The West Indian American Day Parade, held every Labor Day in the heart of Brooklyn, is one of the largest cultural events in the country. Attended by upwards of 2 million spectators, it's Carnival combined with jerk chicken and the pride of the city's Caribbean community.
On some years, there is violence. As one would expect when you gather 2 million people in the same place.
But, this is a parade for black people, which leads to some rather repulsive racism.
And some of New York's finest were recently busted excreting it on a public Facebook page before it was erased.
The New York Times names names and publishes the shocking language.
Hearing New York police officers speak publicly but candidly about one another and the people they police is rare indeed, especially with their names attached. But for a few days in September, a raw and rude conversation among officers was on Facebook for the world to see — until it vanished for unknown reasons.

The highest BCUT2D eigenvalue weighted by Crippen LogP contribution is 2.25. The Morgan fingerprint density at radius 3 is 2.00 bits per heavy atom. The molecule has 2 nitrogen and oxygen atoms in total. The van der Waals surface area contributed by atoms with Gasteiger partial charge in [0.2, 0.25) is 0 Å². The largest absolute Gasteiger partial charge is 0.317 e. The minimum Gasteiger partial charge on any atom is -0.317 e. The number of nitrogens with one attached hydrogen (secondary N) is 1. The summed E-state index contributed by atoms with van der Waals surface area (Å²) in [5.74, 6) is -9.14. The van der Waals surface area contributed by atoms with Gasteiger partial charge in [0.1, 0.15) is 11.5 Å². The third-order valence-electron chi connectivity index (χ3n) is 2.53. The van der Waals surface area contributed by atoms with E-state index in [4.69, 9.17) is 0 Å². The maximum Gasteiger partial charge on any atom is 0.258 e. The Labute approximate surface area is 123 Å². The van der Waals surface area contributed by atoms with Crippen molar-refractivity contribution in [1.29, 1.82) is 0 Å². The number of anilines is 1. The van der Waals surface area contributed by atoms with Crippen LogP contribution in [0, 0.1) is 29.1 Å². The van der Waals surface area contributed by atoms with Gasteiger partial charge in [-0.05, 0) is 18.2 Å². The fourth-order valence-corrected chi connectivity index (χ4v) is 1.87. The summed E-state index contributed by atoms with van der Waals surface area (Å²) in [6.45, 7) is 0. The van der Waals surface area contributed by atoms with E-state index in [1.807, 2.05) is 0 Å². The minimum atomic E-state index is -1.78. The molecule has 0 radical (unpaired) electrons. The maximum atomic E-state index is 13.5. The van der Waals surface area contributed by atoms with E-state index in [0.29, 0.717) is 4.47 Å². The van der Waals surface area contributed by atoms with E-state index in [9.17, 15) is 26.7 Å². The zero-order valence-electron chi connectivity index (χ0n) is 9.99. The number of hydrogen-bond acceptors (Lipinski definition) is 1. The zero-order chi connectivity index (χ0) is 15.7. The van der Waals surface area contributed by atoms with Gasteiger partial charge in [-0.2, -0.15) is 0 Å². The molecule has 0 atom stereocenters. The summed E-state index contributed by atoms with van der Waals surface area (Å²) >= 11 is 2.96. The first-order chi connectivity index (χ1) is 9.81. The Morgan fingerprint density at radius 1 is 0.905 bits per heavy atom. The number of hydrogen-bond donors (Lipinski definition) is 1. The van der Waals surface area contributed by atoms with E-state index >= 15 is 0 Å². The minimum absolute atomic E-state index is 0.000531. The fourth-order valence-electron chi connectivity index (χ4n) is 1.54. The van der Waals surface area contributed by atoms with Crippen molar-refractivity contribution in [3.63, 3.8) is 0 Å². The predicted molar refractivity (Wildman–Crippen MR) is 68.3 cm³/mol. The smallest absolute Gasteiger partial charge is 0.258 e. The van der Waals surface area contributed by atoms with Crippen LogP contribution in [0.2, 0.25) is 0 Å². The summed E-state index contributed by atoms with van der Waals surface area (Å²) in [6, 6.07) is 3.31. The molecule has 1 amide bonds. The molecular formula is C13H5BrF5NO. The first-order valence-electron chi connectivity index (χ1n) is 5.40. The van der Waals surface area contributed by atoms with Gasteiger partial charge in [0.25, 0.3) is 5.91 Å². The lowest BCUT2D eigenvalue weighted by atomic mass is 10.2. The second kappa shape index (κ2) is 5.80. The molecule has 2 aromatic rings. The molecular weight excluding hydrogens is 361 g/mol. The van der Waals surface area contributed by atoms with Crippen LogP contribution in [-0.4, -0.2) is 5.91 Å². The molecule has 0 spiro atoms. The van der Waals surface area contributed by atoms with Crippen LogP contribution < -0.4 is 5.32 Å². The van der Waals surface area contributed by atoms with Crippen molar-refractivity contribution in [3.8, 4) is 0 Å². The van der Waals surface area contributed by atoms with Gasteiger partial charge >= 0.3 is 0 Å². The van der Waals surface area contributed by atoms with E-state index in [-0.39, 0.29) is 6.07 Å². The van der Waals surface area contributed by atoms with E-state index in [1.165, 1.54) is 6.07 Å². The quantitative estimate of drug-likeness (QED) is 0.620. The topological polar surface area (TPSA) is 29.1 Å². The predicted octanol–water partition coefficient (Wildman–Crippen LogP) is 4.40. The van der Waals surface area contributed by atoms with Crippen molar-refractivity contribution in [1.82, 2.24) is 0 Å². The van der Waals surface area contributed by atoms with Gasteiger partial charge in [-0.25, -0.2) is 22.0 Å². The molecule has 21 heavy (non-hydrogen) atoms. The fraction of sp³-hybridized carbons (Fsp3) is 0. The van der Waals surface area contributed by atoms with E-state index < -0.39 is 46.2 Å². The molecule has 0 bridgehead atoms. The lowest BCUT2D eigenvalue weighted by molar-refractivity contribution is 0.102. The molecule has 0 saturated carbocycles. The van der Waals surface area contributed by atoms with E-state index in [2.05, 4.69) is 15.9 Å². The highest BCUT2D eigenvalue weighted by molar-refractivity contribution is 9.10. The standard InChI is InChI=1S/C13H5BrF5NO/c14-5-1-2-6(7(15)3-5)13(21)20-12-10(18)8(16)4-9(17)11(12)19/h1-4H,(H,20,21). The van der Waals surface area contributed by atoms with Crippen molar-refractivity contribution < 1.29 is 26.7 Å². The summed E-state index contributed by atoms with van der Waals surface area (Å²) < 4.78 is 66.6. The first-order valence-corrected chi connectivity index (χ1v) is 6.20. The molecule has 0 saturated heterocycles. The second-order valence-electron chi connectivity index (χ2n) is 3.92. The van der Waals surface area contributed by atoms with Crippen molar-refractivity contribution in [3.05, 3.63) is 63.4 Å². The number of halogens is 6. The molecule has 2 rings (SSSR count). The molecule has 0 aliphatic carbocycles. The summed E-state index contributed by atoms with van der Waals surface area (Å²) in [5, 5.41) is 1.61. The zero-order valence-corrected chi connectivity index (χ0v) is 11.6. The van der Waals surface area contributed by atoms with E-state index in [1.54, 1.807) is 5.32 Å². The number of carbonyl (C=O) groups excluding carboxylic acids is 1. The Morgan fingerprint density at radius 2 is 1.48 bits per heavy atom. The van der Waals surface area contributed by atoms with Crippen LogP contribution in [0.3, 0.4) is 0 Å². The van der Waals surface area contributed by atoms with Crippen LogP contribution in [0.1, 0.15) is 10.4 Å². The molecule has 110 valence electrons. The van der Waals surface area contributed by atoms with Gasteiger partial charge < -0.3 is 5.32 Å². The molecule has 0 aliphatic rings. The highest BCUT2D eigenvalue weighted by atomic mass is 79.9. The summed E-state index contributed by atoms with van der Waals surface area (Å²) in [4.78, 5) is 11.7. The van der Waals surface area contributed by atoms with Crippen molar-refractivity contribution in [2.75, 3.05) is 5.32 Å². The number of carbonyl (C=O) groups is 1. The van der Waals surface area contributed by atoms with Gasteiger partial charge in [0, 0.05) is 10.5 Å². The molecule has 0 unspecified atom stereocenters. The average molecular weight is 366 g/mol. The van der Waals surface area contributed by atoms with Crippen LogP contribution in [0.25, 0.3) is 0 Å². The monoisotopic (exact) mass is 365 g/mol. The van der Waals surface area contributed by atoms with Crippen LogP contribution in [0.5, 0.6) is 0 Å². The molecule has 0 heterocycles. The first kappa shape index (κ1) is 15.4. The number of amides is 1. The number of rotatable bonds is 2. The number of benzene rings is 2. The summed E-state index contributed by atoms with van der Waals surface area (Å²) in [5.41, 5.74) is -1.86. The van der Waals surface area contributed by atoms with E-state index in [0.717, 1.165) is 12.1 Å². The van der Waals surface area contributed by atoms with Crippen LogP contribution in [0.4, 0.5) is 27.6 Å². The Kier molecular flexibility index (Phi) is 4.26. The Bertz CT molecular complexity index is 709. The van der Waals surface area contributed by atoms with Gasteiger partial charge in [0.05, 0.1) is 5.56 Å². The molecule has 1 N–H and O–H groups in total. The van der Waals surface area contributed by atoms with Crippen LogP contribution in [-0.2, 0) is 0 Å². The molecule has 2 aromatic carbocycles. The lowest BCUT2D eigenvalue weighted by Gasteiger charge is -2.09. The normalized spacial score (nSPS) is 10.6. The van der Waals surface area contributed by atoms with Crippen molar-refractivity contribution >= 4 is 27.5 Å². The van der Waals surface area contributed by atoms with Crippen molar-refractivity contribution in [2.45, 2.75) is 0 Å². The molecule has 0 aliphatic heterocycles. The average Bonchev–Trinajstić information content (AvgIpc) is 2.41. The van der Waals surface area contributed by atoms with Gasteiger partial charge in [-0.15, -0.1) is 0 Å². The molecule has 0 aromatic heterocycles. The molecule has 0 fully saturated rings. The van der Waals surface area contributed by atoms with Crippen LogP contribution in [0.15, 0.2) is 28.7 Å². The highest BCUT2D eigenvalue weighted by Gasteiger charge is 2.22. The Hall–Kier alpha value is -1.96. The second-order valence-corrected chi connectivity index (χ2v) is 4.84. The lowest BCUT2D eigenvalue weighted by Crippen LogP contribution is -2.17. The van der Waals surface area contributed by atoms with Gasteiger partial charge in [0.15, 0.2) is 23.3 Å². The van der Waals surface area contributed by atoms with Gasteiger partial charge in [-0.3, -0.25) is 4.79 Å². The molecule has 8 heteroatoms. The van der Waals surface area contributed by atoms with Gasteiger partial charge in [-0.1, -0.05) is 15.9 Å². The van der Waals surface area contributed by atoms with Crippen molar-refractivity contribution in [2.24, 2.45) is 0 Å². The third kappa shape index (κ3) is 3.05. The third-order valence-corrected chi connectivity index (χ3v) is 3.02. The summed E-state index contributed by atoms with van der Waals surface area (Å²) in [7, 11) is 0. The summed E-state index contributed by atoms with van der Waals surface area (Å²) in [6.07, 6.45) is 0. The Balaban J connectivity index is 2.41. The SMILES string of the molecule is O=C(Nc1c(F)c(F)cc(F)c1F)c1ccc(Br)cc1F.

“I say have the parade one more year,” wrote a commenter who identified himself as Dan Rodney, “and when they all gather drop a bomb and wipe them all out.” Reached on Monday, Mr. Rodney confirmed that he was a police officer and that he had used Facebook, though rarely, but denied making the comment. “That wasn’t me,” he said before suggesting that someone else might have been responsible. “I leave my phone around sometimes. Other than that I have no comment.”
This Facebook page came to the light of day due to some diligent defense attorneys, who noted that their client's arresting officer had belonged to this group (though--please note--did NOT post any of the offensive messages). Still, the acquittal that resulted was pretty much a done deal given questions like this:
Still, through Mr. Moore’s questions, Justice Bruce M. Balter’s courtroom got an earful of what Mr. Moore described as the bias-riddled police commentary.
Did Sergeant Edwards agree with the posting that described the parade as “ethnic cleansing”? What about the one that said the parade should be “moved to the zoo”? What about the sarcastic one that called working the parade detail useful “ghetto training”?
To its credit, the NYPD is investigating the posts as they violate its policies against disparaging local communities and ethnicities.
But, this remains deeply disturbing--especially since these cops felt sufficiently comfortable to post this hate speech knowing it would be seen by many eyes.